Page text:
Long story short, having a degree is no guarantee. But having a killer portfolio is just as unsure. Because there are alot of GREAT artist who are still jobless, or have to find other means to make a living.
I would like to point out that so many people who teach at TAD, Illustration Academy, or make all your favorite demos almost all have Degrees, and a large chunk of them teach at the very schools they are suggesting you not attend... why? that to me seems silly. Because if they didnt have those degrees they sure as hell wouldnt be living comfortably. They would be working their asses off as someone's pencil bitch or breaking their necks to pull it all together.
Im not trying to discourage anyone. All im saying is that these decisions are personal and they need to be made with lots of considerations of how life may unfold in the future. Always strive for your dreams and goals, but set your self up for success by giving yourself safety nets. Unfortunately life is never as we plan, and there will always be set backs on any journey. This is a reality and we cant make the mistake of living in some romanticized notion.
All the people who made it say they didnt need college... and all the people who failed either wish they had a degree or (if they got a degree) are happy they can have the flexibility to teach or take alternative jobs to support themselves...
Last edited by JakehC; March 15th, 2011 at 11:04 PM.
The thread starter asked a question. He was seeking answer to it. He was fully aware that the answers aren't the absolute truth but merely opinions of the poster. That's all an answer can ever be. It's a given.
Forums are a way to share those opinions. It is a way to see other perspectives and view other points of view. From that we learn what we believe ourselves.
Now what you did was different. You took what he said and saw that it disagrees with your view and the path you chose in your life. You immediately dismissed his point of view and called him a troll. Many people said an art degree isn't required, and this guy was just one of them.
Now I understand you think an art diploma is central to an art career. I have chosen the path of business school but dream of becoming a gallery artist. Should I dismiss you and call you a troll in order to defend my choices?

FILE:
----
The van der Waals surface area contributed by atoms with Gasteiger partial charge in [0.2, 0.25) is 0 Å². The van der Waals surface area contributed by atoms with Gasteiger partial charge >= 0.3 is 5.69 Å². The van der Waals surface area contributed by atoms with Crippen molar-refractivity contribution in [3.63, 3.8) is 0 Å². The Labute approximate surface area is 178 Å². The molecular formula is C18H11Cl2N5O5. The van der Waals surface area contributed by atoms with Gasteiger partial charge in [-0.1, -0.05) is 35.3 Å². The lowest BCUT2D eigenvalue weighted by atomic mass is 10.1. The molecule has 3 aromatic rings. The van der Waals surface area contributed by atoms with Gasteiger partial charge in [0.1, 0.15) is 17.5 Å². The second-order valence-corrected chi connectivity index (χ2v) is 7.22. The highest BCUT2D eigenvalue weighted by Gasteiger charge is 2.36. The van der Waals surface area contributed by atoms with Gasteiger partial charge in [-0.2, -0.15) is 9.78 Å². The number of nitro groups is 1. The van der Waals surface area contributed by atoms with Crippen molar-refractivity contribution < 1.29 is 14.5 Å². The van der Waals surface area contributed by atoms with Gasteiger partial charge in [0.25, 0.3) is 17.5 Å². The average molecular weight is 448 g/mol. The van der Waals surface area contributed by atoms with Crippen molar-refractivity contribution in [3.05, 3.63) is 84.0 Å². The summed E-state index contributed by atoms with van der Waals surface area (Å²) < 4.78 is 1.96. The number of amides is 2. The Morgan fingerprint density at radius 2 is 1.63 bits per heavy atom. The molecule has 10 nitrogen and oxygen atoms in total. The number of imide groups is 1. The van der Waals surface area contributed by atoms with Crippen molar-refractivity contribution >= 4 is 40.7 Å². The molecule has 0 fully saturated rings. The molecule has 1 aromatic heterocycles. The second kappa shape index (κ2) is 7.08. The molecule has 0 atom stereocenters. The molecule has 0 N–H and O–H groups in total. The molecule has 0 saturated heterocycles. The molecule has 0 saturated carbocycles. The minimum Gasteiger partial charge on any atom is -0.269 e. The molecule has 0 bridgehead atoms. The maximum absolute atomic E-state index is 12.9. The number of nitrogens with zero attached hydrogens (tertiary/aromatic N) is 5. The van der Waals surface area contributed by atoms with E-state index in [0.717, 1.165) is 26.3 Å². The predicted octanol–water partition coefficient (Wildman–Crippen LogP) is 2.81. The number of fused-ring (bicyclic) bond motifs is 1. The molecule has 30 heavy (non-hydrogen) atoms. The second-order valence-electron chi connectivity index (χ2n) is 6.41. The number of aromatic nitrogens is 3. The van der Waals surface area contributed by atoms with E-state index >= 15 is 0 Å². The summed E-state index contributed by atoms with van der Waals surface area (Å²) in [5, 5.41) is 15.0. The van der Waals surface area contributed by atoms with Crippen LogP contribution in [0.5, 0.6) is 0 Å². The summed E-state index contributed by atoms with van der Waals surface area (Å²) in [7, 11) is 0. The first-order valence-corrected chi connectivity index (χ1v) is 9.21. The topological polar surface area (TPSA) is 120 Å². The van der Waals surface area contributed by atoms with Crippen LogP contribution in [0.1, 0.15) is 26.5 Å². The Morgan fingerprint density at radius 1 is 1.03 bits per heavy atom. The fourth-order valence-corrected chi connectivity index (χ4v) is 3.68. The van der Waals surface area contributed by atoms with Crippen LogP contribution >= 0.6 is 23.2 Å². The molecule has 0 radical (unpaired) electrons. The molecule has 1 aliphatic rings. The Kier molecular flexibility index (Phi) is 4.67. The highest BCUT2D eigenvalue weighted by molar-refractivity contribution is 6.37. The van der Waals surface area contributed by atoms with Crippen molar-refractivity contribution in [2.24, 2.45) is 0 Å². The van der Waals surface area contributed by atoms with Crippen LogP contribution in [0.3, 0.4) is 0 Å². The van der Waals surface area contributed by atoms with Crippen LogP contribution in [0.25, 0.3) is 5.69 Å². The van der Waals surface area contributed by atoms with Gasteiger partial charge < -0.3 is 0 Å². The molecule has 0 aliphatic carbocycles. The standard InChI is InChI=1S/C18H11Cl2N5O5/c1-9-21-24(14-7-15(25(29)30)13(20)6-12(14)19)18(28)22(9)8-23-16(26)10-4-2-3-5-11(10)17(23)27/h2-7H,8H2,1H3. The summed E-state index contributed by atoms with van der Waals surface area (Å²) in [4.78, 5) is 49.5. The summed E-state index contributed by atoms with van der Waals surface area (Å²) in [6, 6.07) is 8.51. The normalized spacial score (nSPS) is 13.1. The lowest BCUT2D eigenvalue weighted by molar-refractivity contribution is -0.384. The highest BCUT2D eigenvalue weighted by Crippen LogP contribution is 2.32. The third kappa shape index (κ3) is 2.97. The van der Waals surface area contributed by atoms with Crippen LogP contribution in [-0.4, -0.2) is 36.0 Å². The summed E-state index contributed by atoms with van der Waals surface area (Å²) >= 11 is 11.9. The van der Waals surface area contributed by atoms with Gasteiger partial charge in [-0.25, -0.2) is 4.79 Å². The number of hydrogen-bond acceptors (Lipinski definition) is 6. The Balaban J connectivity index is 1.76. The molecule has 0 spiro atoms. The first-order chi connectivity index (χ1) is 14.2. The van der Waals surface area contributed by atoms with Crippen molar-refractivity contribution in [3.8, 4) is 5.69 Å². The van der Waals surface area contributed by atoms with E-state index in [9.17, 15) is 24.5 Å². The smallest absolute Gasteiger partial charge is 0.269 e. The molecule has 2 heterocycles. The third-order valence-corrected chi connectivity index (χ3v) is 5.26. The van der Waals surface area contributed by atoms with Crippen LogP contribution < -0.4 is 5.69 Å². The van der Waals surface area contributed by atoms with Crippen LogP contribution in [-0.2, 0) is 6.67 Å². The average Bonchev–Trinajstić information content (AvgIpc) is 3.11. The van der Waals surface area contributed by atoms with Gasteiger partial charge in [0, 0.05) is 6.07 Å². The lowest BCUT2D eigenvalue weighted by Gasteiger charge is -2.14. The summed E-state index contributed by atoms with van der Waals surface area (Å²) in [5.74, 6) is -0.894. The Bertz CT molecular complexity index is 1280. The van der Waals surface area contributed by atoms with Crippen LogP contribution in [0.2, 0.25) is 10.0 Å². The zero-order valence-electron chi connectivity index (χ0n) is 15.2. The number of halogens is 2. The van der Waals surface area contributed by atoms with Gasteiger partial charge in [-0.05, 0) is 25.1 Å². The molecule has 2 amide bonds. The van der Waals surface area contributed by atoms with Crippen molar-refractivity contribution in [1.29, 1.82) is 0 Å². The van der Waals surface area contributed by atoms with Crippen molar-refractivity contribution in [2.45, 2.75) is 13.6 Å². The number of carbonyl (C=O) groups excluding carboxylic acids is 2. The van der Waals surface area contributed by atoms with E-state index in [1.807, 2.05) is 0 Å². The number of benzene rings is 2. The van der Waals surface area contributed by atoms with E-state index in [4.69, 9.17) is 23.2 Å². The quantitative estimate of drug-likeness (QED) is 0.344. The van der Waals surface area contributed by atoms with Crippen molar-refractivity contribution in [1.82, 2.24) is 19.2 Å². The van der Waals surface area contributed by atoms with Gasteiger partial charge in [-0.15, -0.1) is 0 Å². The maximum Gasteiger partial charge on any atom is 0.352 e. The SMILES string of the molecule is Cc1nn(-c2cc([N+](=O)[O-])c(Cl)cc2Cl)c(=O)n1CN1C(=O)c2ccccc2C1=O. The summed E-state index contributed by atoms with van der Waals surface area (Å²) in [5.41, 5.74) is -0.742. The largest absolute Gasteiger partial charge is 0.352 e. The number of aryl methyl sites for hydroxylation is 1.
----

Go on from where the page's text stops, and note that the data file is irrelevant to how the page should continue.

No. We don't know the future, we don't know who is right. Maybe marketing is what I need to be place in a position where I can make something of myself. Maybe I doomed myself to a life without passion. Nobody on earth can make the judgment of that at this point. We can only speculate.
Now I think you should let him speculate. That's what's forums are for. Disagreement Is the spice of life. Calling someone a troll because they disagree on a difficult question is not mature in my opinion. Instead you should learn about your own world view from your disagreement with others.
But then again i am sure you think I'm a troll too.
I don't want to act as anyone's PR agent. I am not defending the specific poster, rather I am defending the beauty of disussion, debate and disagreement.
I agree with you on the beauty of discussion, debate and even disagreement Pavel. However, gruve 24 closed his initial reply with: "This is NOT for debate and I am NOT interested in defending my opinion. I'm stating this so people see a different more logical point of view"...NOT for debate/NOT interested/I'm stating this/more logical...not exactly someone who appreciates discussion.
Also the OP made it pretty clear he was interested in people's opinion that had years of industry experience, which is why I asked if gruve24 was a professional artist. By "professional" I meant was it his career? - should have been more clear I suppose.
Aryeh makes some good points there, personally I believe school does have value - if it is oriented toward what you want to do. But, I think it is ludicrous to go for something "safe" if that is not your passion.
Edit: D'oh! You beat me to the punch!